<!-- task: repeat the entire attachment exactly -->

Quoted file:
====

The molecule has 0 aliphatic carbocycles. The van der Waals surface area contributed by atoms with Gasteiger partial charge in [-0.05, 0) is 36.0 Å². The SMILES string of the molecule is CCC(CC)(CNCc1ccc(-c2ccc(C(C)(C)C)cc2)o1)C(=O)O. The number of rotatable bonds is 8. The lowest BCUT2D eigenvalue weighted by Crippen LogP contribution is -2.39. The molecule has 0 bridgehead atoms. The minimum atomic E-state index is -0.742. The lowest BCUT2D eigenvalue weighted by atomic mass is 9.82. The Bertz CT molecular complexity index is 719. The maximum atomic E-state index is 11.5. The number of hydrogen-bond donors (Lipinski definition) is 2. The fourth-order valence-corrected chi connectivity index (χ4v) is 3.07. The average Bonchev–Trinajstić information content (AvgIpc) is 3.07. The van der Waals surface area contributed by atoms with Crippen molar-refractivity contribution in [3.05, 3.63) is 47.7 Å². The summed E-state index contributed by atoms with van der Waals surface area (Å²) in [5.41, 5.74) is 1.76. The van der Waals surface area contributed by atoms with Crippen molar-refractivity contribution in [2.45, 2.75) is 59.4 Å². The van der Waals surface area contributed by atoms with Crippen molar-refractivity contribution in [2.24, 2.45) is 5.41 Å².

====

The molecule has 0 aliphatic carbocycles. The van der Waals surface area contributed by atoms with Gasteiger partial charge in [-0.05, 0) is 36.0 Å². The SMILES string of the molecule is CCC(CC)(CNCc1ccc(-c2ccc(C(C)(C)C)cc2)o1)C(=O)O. The number of rotatable bonds is 8. The lowest BCUT2D eigenvalue weighted by Crippen LogP contribution is -2.39. The molecule has 0 bridgehead atoms. The minimum atomic E-state index is -0.742. The lowest BCUT2D eigenvalue weighted by atomic mass is 9.82. The Bertz CT molecular complexity index is 719. The maximum atomic E-state index is 11.5. The number of hydrogen-bond donors (Lipinski definition) is 2. The fourth-order valence-corrected chi connectivity index (χ4v) is 3.07. The average Bonchev–Trinajstić information content (AvgIpc) is 3.07. The van der Waals surface area contributed by atoms with Crippen molar-refractivity contribution in [3.05, 3.63) is 47.7 Å². The summed E-state index contributed by atoms with van der Waals surface area (Å²) in [5.41, 5.74) is 1.76. The van der Waals surface area contributed by atoms with Crippen molar-refractivity contribution in [2.45, 2.75) is 59.4 Å². The van der Waals surface area contributed by atoms with Crippen molar-refractivity contribution in [2.24, 2.45) is 5.41 Å².